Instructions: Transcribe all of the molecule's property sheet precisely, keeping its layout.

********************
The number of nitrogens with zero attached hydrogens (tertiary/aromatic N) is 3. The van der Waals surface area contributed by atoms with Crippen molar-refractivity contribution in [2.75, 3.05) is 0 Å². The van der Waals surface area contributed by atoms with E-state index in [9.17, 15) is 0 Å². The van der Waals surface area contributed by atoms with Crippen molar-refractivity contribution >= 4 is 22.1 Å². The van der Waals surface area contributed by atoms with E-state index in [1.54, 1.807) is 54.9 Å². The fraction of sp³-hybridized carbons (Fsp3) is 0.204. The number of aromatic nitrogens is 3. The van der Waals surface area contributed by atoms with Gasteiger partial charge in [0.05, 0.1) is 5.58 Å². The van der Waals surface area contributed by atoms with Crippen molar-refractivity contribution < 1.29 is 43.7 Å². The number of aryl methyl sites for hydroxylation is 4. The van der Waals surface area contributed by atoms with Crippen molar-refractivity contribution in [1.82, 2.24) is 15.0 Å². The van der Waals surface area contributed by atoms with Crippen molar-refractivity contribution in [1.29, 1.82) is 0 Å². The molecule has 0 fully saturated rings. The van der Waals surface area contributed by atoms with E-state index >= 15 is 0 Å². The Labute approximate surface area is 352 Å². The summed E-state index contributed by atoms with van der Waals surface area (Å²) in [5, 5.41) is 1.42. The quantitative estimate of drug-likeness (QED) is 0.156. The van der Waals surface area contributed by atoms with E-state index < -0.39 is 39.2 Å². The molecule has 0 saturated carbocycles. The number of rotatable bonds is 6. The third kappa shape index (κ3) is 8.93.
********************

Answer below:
The number of nitrogens with zero attached hydrogens (tertiary/aromatic N) is 3. The van der Waals surface area contributed by atoms with Crippen molar-refractivity contribution in [2.75, 3.05) is 0 Å². The van der Waals surface area contributed by atoms with E-state index in [9.17, 15) is 0 Å². The van der Waals surface area contributed by atoms with Crippen molar-refractivity contribution >= 4 is 22.1 Å². The van der Waals surface area contributed by atoms with E-state index in [1.54, 1.807) is 54.9 Å². The fraction of sp³-hybridized carbons (Fsp3) is 0.204. The number of aromatic nitrogens is 3. The van der Waals surface area contributed by atoms with Gasteiger partial charge in [0.05, 0.1) is 5.58 Å². The van der Waals surface area contributed by atoms with Crippen molar-refractivity contribution < 1.29 is 43.7 Å². The number of aryl methyl sites for hydroxylation is 4. The van der Waals surface area contributed by atoms with Crippen molar-refractivity contribution in [1.82, 2.24) is 15.0 Å². The van der Waals surface area contributed by atoms with Crippen molar-refractivity contribution in [1.29, 1.82) is 0 Å². The molecule has 0 fully saturated rings. The van der Waals surface area contributed by atoms with E-state index >= 15 is 0 Å². The Labute approximate surface area is 352 Å². The summed E-state index contributed by atoms with van der Waals surface area (Å²) in [5, 5.41) is 1.42. The quantitative estimate of drug-likeness (QED) is 0.156. The van der Waals surface area contributed by atoms with E-state index < -0.39 is 39.2 Å². The molecule has 0 saturated carbocycles. The number of rotatable bonds is 6. The third kappa shape index (κ3) is 8.93.